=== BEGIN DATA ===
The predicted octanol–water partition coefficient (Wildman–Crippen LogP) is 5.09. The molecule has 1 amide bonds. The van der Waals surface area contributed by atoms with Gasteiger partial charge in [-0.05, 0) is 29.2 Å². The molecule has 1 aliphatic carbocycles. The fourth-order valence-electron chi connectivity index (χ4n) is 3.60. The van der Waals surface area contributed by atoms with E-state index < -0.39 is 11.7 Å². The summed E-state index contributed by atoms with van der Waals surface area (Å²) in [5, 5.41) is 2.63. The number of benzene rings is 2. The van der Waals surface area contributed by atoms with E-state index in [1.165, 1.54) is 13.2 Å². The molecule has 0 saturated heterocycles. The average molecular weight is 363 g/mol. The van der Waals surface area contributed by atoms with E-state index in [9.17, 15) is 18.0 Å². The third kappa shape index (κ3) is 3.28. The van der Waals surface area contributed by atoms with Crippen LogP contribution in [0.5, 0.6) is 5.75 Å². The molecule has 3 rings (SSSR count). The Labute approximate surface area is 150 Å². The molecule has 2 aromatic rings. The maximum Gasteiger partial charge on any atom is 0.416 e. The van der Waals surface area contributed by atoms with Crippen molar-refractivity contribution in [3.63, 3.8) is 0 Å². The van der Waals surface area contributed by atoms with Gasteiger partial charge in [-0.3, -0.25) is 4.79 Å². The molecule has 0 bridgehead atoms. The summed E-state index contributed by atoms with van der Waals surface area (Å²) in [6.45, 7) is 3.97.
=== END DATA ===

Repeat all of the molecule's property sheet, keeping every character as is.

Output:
The predicted octanol–water partition coefficient (Wildman–Crippen LogP) is 5.09. The molecule has 1 amide bonds. The van der Waals surface area contributed by atoms with Gasteiger partial charge in [-0.05, 0) is 29.2 Å². The molecule has 1 aliphatic carbocycles. The fourth-order valence-electron chi connectivity index (χ4n) is 3.60. The van der Waals surface area contributed by atoms with E-state index < -0.39 is 11.7 Å². The summed E-state index contributed by atoms with van der Waals surface area (Å²) in [5, 5.41) is 2.63. The number of benzene rings is 2. The van der Waals surface area contributed by atoms with E-state index in [1.165, 1.54) is 13.2 Å². The molecule has 0 saturated heterocycles. The average molecular weight is 363 g/mol. The van der Waals surface area contributed by atoms with E-state index in [9.17, 15) is 18.0 Å². The third kappa shape index (κ3) is 3.28. The van der Waals surface area contributed by atoms with Crippen LogP contribution in [0.5, 0.6) is 5.75 Å². The molecule has 3 rings (SSSR count). The Labute approximate surface area is 150 Å². The molecule has 2 aromatic rings. The maximum Gasteiger partial charge on any atom is 0.416 e. The van der Waals surface area contributed by atoms with Crippen molar-refractivity contribution in [3.63, 3.8) is 0 Å². The van der Waals surface area contributed by atoms with Gasteiger partial charge in [-0.3, -0.25) is 4.79 Å². The molecule has 0 bridgehead atoms. The summed E-state index contributed by atoms with van der Waals surface area (Å²) in [6.45, 7) is 3.97.